The King of Navarre and three of his lords form a little 'academe' in which they vow to study for three years, renouncing the company of women. But the Princess of France and three of her ladies arrive on a diplomatic mission, throwing the plan into chaos as soon as the vows are made. The men from Navarre trump each other in a scene in which they are overheard reading aloud their bad love poems. The ladies then comprehensively outwit the men in a scene involving Russian disguise. A comic sub-plot concerns an extravagantly spoken Spaniard, his clever page, a country clown and a pregnant dairymaid, with contributions from a curate and a pedantic schoolmaster, culminating in a pageant of classical and biblical heroes, 'The Nine Worthies'. Halfway through this show, Marcade arrives with news of the death of the princess' father. The mood turns somber and the ladies give the men the task of performing a year's ascetic penance or community service before they will marry them.
The play reveals an understanding of mannerisms, manners and courtly culture. De Vere visited Navarre in 1576.
In 1561, Queen Elizabeth visited Ipswich, where she was shocked at indiscreet behaviour among ministers and readers at the colleges. In response, she wanted to issue an edict prohibiting the clergy from marriage. She later watered down the edict to the prohibition of women from lodging at universities. In 1564, de Vere and other prominent men of court were to receive Masters of Arts degrees from Cambridge University. Elizabeth was to present the degrees. Elizabeth lodged at Cambridge University for five nights, despite her decree from three years before. In the play, sequestered scholars have pledged not to fraternize with women. However, the Princess of France (Queen Elizabeth) pays a visit. The Princess's attendant Boyet (Cecil) announces the Princess's arrival, but is sent back to inform the Princess that girls are not allowed and that the scholars intend to "ledge you in the field". The play includes a conversation that might have occurred between Elizabeth and Cambridge University, if the latter had enforced her edict:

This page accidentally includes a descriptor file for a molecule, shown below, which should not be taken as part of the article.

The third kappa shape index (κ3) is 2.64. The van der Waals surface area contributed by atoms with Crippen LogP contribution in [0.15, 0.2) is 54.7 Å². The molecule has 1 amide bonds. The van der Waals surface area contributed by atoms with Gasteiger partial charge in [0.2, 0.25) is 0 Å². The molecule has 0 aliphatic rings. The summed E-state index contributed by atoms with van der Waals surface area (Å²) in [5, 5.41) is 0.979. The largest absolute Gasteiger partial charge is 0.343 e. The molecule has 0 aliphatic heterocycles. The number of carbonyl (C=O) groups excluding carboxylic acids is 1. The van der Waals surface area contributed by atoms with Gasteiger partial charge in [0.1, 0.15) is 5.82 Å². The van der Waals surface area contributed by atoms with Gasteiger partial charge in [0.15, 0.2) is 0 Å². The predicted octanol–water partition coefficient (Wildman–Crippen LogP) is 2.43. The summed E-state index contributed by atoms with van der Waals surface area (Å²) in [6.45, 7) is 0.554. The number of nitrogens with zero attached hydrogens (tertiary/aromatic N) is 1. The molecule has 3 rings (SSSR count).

KING: Fair Princess, welcome to the court of Navarre.
PRINCESS: Fair I give you back again; and welcome I have not yet: the
Roof of the court is too high to be yours, and welcome to the wide
Fields to base to be mine.
KING: You shall be welcome, madam, to my court
PRINCESS: I will be welcome, then: conduct me thither.
KING: Hear me, dear lady: I have sworn an oath.
In the play, Vavasour turns up as Rosaline, who matches wits with Berowne.
BEROWNE: My gentle sweet,
Your sit makes wise things foolish
A rich things but poor.
ROSALINE: This proves you wise and rich, for in my eye-
BEROWNE: I am a fool, and full of poverty.
ROSALINE: But that you take what doth to you belong,
It were a fault to snatch words from my tongue.
When de Vere was twelve, his father discussed a marriage arrangement with one of the Hastings sisters. If culminated, the arrangement may have led to de Vere's offspring sitting on the throne of England. Shortly afterward, de Vere's father died, ending the arrangement.
In later life, de Vere looked on her as the one that got away. In the play, Maria's (Mary Hastings) eyes were described as uttering "heavenly rhetoric" and she is described as the "empress of love".
Mary Hastings caused a scene at court when she publicly refused to marry an envoy of the czar of Muscovy. The play spoofs this event. The wooing lords - Ferdinand, Longaville, Berowne, Dumaine -, disguised as ambassador from Muscovy, try to win over Maria and her friends. Like Mary Hastings, Maria publicly refuses the Russians.
Growing up in the Cecil household, de Vere became acquainted with John Gerard, the noted horticulturist and the designer and manager of Cecil's numerous gardens. Gerard wrote Herbal: Or General History of Plants. The play uses floral imagery for Gerard's pamphlet in talking about the seasonal emergence of the cuckoo bird by associating the late spring cuckoo with the blooming of silver-white lady-smocks.
The play includes a sub-plot involving the swashbuckling Spaniard Don Adriano de Armado (De Vere, perhaps in reference to rumours at the time of writing (1592-1594) that de Vere had aligned himself with Spain), Moth (De Vere's young friend Thomas Nashe), and Costard (Will Shakspere from Stratford). In the play, Armado decides to give the Costard liberty on condition that he deliver love letters to their common woman. Perhaps this refers to the expropriation of de Vere's plays (love letters) by Shakspere. Armado and Costard have a difference which is about to lead to a scrap. Moth warns his master Armado that if he scraps with Costard, he will lose his reputation. Costard is presented as a competent actor capable of commanding a situation.